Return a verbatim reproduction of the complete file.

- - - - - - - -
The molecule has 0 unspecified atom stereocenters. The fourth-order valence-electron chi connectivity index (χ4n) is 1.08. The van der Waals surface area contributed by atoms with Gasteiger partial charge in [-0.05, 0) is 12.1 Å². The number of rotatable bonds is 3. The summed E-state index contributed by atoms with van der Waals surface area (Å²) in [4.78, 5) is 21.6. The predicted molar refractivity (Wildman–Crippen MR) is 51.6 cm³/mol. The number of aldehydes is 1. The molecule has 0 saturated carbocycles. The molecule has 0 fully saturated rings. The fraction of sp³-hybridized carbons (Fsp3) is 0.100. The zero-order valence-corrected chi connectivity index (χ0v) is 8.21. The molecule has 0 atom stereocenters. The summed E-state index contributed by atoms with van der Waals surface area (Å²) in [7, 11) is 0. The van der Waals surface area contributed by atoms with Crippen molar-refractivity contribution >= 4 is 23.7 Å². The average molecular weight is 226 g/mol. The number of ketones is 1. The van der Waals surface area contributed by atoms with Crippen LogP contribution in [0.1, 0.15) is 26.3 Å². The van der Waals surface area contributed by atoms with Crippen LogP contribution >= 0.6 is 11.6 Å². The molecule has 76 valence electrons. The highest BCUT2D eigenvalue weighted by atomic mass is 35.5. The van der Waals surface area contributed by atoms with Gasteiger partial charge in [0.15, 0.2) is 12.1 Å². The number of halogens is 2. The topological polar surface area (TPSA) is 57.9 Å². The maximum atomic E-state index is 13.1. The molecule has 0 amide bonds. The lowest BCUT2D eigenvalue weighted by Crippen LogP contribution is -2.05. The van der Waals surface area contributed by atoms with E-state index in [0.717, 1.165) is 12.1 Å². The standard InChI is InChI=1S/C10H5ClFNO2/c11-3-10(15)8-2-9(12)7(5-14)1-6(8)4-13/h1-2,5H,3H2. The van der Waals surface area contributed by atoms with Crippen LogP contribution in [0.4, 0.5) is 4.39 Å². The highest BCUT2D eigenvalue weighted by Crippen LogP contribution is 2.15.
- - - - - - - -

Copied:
The molecule has 0 unspecified atom stereocenters. The fourth-order valence-electron chi connectivity index (χ4n) is 1.08. The van der Waals surface area contributed by atoms with Gasteiger partial charge in [-0.05, 0) is 12.1 Å². The number of rotatable bonds is 3. The summed E-state index contributed by atoms with van der Waals surface area (Å²) in [4.78, 5) is 21.6. The predicted molar refractivity (Wildman–Crippen MR) is 51.6 cm³/mol. The number of aldehydes is 1. The molecule has 0 saturated carbocycles. The molecule has 0 fully saturated rings. The fraction of sp³-hybridized carbons (Fsp3) is 0.100. The zero-order valence-corrected chi connectivity index (χ0v) is 8.21. The molecule has 0 atom stereocenters. The summed E-state index contributed by atoms with van der Waals surface area (Å²) in [7, 11) is 0. The van der Waals surface area contributed by atoms with Crippen molar-refractivity contribution >= 4 is 23.7 Å². The average molecular weight is 226 g/mol. The number of ketones is 1. The van der Waals surface area contributed by atoms with Crippen LogP contribution in [0.1, 0.15) is 26.3 Å². The van der Waals surface area contributed by atoms with Crippen LogP contribution >= 0.6 is 11.6 Å². The molecule has 76 valence electrons. The highest BCUT2D eigenvalue weighted by atomic mass is 35.5. The van der Waals surface area contributed by atoms with Gasteiger partial charge in [0.15, 0.2) is 12.1 Å². The number of halogens is 2. The topological polar surface area (TPSA) is 57.9 Å². The maximum atomic E-state index is 13.1. The molecule has 0 amide bonds. The lowest BCUT2D eigenvalue weighted by Crippen LogP contribution is -2.05. The van der Waals surface area contributed by atoms with E-state index in [0.717, 1.165) is 12.1 Å². The standard InChI is InChI=1S/C10H5ClFNO2/c11-3-10(15)8-2-9(12)7(5-14)1-6(8)4-13/h1-2,5H,3H2. The van der Waals surface area contributed by atoms with Crippen LogP contribution in [0.4, 0.5) is 4.39 Å². The highest BCUT2D eigenvalue weighted by Crippen LogP contribution is 2.15.